Migraine symptoms are not always confined to the head. Sometimes there are other parts of the body that are affected by migraines. As changes occur in the brain, different sensations may be felt throughout the body.
It’s not uncommon to feel numbness or tingling in a small or large area of the body. These symptoms are sometimes associated with sensory aura.
Numbness symptoms may include
Numbness in the lips, tongue or legs
Numbness on one side of the body
These sensations of numbness, sometimes called sensory aura, can occur before, during or after the migraine pain begins. Most often the sensations occur on the same side of the body as the pain in the head.
About 15 percent of migraine sufferers experienced numbness in the face and 13 percent felt their leg or arm went numb, in a study of 740 migraine sufferers.
In the 2018 In America survey, we asked “What symptoms do you typically experience with your migraine attacks?” Out of the 4,356 respondents, 32% reported sensitivity to touch as part of a migraine symptom.
Migraine sensation symptoms include
Numbness in the face, 15 percent
Sleeping sensation in the arms or legs, 13 percent
Occasionally, the numbness is so severe the migraine sufferer feels they can’t move that part of the body. The tingling skin sensation may be in only one specific part of the body, such as feeling weak or numb in only one finger, part of a finger or a small portion of the face.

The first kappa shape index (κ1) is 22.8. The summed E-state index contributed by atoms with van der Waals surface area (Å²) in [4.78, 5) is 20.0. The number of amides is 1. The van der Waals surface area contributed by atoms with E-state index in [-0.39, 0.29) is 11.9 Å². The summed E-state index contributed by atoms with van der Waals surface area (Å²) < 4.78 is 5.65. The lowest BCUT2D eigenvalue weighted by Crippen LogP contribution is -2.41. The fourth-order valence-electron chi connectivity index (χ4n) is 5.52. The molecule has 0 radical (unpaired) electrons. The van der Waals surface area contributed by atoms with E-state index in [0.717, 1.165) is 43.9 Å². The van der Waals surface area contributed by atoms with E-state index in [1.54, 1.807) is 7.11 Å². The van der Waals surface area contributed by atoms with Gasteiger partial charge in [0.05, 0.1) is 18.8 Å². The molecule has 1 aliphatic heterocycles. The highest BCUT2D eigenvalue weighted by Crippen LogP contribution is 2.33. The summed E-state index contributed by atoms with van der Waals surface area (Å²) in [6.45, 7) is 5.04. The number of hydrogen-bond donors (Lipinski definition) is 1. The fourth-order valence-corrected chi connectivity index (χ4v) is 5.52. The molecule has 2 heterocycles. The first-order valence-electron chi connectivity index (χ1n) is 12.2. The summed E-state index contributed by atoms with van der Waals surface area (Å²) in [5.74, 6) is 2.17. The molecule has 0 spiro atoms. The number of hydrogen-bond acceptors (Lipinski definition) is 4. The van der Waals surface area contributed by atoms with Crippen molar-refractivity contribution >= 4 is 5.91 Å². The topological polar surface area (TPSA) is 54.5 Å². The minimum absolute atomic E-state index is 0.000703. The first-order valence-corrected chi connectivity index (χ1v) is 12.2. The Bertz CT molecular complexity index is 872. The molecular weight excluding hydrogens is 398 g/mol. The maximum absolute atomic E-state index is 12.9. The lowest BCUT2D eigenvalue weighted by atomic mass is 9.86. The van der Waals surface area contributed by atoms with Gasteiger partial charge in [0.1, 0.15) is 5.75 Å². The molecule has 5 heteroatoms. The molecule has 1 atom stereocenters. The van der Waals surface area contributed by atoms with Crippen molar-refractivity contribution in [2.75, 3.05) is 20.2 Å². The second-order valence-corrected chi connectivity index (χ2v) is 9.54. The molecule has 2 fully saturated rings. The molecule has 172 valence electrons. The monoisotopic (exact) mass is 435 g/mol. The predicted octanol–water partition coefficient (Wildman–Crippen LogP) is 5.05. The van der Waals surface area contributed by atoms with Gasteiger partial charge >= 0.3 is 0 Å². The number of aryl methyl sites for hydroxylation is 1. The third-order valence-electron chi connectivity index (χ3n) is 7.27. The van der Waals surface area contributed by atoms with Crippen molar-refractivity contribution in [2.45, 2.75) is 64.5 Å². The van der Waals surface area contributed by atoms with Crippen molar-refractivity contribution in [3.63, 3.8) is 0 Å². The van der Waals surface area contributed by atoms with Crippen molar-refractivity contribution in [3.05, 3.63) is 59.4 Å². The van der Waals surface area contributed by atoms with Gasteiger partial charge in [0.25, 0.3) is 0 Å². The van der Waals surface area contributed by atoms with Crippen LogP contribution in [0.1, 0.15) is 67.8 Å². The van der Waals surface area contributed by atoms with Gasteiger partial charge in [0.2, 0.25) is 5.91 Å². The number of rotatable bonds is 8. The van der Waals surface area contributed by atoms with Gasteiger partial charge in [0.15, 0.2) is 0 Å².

Managing migraine symptoms can be helped by keeping an accurate account of each migraine attack in your migraine journal. Rate the severity of your symptoms, how often they occur and how long they last. This will help determine what your migraine triggers are as well as help you prepare to treat migraines before the pain becomes too severe. Your migraine journal will also help you discuss your symptoms with your migraine specialist.
Community experiences of migraine numbness and tingling symptoms
Migraine.com advocates write about their various migraine numbness and tingling symptoms. Our advocates who experience hemiplegic migraine attacks have shared that pain can be accompanied by numbness and tingling on one side of the body. Others experience the numbness spreading throughout their body. In this video, one advocate describes tingling and pain in her hand that moved up her arm. It’s always important to talk to your doctor if you experience any new and intensifying symptoms.
Written by: Otesa Miles | Last review date: November 2010
Prevalence of Migraine headache in the U.S., Stewart, JAMA 1992